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Lumberyard
User Guide (Version 1.13)

Supported Tweener Easing Types

The easiest way to visualize the concept of Scripted Entity Tweener easing types is to see it on a graph that depicts a change in position over time. The resulting line can be thought of as speed, though it isn't necessarily so.

The movement of objects in the natural world is rarely uniform. A rocket ship blasting off from the ground accelerates slowly as it first gains momentum, and then rapidly accelerates as it shoots toward the sky. If you viewed this motion on a position and time graph, it might look like a quartic or quintic easing in function. A bouncy ball dropped from a height accelerates toward the ground and hits it at a certain velocity. The ball bounces back up at that velocity and decelerates as it nears the top of its arc, and gravity pulls it back down for another bounce. Viewed on a position and time graph, looks like the bounce easing out function.

Lumberyard supports the following tweener ease methods as easing in, easing out, and easing in-out functions (ease type).

Note

The following images are referenced from http://easings.net.

Linear

Does not ease in or out. No acceleration or deceleration. Constant movement, such as a conveyor belt in motion.


						Linear easing function
Quadratic

Easing in function starts at a zero velocity, then accelerates.

Easing out function begins at a certain velocity and decelerates to zero.

Easing in-out function starts at zero velocity, accelerates until the halfway point, and then decelerates to zero.

The following graphs show quadratic ease in, quadratic ease out, and quadratic ease in-out functions.


								Quadratic easing in, out, and in-out functions
Cubic

Similar to quadratic, but with a steeper curve, which indicates a slower rate of acceleration or deceleration at first, followed by a rapid acceleration or deceleration.

The following graphs show cubic ease in, cubic ease out, and cubic ease in-out functions.


								Cubic easing in, out, and in-out functions
Quart

Similar to cubic, but with an even slower rate of acceleration or deceleration followed by an even faster rate of acceleration or deceleration.

The following graphs show quartic ease in, quartic ease out, and quartic ease in-out functions.


								Quartic easing in, out, and in-out functions
Quint

Similar to quart, but with an even slower rate of acceleration or deceleration followed by an even faster rate of acceleration or deceleration.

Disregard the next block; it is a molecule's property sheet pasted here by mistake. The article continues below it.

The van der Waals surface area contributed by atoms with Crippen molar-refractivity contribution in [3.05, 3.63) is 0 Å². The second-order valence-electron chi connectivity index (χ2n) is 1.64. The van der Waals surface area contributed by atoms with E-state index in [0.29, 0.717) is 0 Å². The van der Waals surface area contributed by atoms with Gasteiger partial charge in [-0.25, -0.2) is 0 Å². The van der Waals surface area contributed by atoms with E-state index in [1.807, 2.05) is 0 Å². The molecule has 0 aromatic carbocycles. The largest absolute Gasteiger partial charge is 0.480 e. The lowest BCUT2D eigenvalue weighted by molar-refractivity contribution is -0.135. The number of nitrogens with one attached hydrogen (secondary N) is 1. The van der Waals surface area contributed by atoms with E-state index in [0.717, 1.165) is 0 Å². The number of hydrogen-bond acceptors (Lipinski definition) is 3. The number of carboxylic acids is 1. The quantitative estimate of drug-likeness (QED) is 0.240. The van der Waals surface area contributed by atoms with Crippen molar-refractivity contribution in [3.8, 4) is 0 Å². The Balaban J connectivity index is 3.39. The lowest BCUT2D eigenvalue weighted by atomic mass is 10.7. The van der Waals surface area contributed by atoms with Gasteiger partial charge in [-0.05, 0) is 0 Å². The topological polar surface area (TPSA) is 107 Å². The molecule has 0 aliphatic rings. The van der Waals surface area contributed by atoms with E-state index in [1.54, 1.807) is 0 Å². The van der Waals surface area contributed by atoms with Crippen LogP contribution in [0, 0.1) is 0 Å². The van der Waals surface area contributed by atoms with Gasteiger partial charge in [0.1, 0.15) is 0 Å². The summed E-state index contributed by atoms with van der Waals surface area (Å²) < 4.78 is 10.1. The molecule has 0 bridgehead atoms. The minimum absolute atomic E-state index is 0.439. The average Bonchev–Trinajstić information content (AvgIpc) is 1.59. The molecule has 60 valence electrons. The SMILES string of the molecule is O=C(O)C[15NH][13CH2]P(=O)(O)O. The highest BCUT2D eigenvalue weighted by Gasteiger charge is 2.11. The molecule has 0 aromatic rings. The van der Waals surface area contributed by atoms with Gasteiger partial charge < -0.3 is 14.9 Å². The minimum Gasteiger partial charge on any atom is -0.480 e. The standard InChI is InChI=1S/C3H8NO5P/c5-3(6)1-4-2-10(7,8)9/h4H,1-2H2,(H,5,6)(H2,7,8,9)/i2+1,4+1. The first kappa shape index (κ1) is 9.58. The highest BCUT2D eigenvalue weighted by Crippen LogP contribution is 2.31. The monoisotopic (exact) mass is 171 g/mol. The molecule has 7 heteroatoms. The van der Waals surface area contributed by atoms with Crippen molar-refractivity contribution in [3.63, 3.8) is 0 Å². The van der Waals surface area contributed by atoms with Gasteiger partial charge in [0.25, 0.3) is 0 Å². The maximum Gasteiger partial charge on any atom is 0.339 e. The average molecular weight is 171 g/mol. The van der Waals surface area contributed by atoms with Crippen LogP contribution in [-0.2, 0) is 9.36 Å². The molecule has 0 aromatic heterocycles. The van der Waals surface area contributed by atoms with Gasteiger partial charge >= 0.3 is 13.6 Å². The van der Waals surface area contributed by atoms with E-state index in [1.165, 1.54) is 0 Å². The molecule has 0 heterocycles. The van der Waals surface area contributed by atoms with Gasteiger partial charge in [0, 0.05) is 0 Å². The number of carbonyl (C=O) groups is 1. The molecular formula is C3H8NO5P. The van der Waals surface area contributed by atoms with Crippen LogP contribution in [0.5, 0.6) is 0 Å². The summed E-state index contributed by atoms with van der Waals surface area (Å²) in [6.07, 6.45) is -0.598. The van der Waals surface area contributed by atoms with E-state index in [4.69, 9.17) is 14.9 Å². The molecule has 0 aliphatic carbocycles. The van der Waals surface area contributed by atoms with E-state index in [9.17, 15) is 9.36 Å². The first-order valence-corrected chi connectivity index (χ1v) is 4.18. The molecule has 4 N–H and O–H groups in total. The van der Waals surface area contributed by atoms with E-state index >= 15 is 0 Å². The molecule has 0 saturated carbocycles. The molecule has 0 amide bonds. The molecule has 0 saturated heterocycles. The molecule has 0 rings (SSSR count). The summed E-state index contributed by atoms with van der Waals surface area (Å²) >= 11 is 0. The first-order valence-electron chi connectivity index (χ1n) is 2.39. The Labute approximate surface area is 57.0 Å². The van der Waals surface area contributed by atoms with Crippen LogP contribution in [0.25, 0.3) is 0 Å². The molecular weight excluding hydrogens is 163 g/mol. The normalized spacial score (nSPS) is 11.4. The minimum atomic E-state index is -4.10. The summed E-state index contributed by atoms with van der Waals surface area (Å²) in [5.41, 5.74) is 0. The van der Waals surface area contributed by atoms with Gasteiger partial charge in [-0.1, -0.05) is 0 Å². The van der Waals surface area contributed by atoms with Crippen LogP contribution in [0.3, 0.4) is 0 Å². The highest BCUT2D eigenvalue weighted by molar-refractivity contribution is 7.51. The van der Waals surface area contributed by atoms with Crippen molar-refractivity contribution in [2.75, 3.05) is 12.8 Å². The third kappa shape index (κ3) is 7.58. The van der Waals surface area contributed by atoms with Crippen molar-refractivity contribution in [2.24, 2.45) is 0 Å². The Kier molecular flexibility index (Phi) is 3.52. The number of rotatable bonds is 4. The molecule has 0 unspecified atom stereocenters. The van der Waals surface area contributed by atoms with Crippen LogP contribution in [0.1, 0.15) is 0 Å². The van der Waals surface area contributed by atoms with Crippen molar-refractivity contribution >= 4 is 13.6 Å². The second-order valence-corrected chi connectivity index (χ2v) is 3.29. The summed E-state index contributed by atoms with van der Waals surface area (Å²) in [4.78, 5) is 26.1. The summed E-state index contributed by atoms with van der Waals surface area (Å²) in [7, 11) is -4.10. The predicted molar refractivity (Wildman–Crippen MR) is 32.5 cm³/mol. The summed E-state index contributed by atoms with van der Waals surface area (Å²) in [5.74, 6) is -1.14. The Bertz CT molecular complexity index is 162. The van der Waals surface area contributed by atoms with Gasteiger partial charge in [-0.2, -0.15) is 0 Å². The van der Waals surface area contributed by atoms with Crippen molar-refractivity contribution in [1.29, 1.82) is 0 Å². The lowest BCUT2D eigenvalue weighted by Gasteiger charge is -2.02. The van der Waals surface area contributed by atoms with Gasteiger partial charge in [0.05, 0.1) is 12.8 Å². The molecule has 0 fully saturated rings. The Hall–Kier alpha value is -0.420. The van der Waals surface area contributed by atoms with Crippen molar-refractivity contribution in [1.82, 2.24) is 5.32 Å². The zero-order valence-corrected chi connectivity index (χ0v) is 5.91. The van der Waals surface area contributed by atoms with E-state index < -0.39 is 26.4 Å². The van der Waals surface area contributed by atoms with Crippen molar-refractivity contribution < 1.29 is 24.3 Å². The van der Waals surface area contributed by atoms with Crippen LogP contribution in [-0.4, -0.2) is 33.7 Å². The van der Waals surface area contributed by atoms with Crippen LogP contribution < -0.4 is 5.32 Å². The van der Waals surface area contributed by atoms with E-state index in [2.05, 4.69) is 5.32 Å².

The following graphs show quintic ease in, quintic ease out, and quintic ease in-out functions.


								Quintic easing in, out, and in-out functions
Sine

Based on a sine or cosine function. Gentle easing in or easing out, with an almost constant speed like the linear function.

The following graphs show sinusoidal ease in, sinusoidal ease out, and sinusoidal ease in-out functions.


								Sinusoidal easing in, out, and in-out functions
Exponential

Similar to cubic.

The following graphs show exponential ease in, exponential ease out, and exponential ease in-out functions.


								Exponential easing in, out, and in-out functions
Circular

Based on the equation for half of a circle. The graph in the following image is stretched vertically so that you can see how the graph looks like a part of a circle.

The following graphs show circular ease in, circular ease out, and circular ease in-out functions.


								Circular easing in, out, and in-out functions
Elastic

An example of an elastic easting out function is a plucked guitar string. The string moves up and down with decreasing frequency until it comes to a rest. Easing in is the same motion but in reverse.

The following graphs show elastic ease in, elastic ease out, and elastic ease in-out functions.


								Elastic easing in, out, and in-out functions
Back

An example of a back easing in function is a toy car pulled backward to wind the springs, and then released.

The following graphs show back ease in, back ease out, and back ease in-out functions.


								Back easing in, out, and in-out functions
Bounce

Depicts a bouncing motion. For example, a rubber ball dropped from a height displays a bounce ease out function as it bounces and eventually comes to rest.

The following graphs show bounce ease in, bounce ease out, and bounce ease in out functions.


								Bounce easing in, out, and in-out functions